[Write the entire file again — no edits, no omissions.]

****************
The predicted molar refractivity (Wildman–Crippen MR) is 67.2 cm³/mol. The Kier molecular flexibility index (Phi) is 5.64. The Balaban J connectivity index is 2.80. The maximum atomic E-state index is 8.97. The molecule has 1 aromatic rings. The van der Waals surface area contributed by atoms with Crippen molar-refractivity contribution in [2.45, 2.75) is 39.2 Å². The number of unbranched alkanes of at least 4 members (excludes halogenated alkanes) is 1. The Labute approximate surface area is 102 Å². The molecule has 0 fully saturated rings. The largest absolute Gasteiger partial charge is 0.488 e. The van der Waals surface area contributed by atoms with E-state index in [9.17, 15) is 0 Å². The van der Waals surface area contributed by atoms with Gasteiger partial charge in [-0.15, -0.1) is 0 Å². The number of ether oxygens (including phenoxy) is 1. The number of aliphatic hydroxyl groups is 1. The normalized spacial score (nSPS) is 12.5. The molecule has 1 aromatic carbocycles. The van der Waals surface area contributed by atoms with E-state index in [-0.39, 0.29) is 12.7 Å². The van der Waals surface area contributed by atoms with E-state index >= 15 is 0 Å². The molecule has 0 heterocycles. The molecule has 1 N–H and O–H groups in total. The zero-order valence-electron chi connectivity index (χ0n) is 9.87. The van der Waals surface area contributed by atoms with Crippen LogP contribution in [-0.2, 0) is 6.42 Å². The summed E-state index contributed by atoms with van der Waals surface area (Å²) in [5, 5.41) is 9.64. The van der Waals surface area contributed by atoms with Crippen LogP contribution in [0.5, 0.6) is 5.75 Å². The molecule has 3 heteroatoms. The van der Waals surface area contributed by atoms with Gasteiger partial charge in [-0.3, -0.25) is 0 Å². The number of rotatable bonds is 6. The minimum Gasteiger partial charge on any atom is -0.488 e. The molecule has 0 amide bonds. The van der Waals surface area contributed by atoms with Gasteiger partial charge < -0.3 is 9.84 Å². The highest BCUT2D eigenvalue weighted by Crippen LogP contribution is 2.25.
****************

The predicted molar refractivity (Wildman–Crippen MR) is 67.2 cm³/mol. The Kier molecular flexibility index (Phi) is 5.64. The Balaban J connectivity index is 2.80. The maximum atomic E-state index is 8.97. The molecule has 1 aromatic rings. The van der Waals surface area contributed by atoms with Crippen molar-refractivity contribution in [2.45, 2.75) is 39.2 Å². The number of unbranched alkanes of at least 4 members (excludes halogenated alkanes) is 1. The Labute approximate surface area is 102 Å². The molecule has 0 fully saturated rings. The largest absolute Gasteiger partial charge is 0.488 e. The van der Waals surface area contributed by atoms with E-state index in [9.17, 15) is 0 Å². The van der Waals surface area contributed by atoms with Gasteiger partial charge in [-0.15, -0.1) is 0 Å². The number of ether oxygens (including phenoxy) is 1. The number of aliphatic hydroxyl groups is 1. The normalized spacial score (nSPS) is 12.5. The molecule has 1 aromatic carbocycles. The van der Waals surface area contributed by atoms with E-state index in [-0.39, 0.29) is 12.7 Å². The van der Waals surface area contributed by atoms with E-state index >= 15 is 0 Å². The molecule has 0 heterocycles. The molecule has 1 N–H and O–H groups in total. The zero-order valence-electron chi connectivity index (χ0n) is 9.87. The van der Waals surface area contributed by atoms with Crippen LogP contribution in [-0.2, 0) is 6.42 Å². The summed E-state index contributed by atoms with van der Waals surface area (Å²) in [5, 5.41) is 9.64. The van der Waals surface area contributed by atoms with Crippen LogP contribution in [0.5, 0.6) is 5.75 Å². The molecule has 3 heteroatoms. The van der Waals surface area contributed by atoms with Gasteiger partial charge in [-0.3, -0.25) is 0 Å². The number of rotatable bonds is 6. The minimum Gasteiger partial charge on any atom is -0.488 e. The molecule has 0 amide bonds. The van der Waals surface area contributed by atoms with Gasteiger partial charge < -0.3 is 9.84 Å². The highest BCUT2D eigenvalue weighted by Crippen LogP contribution is 2.25.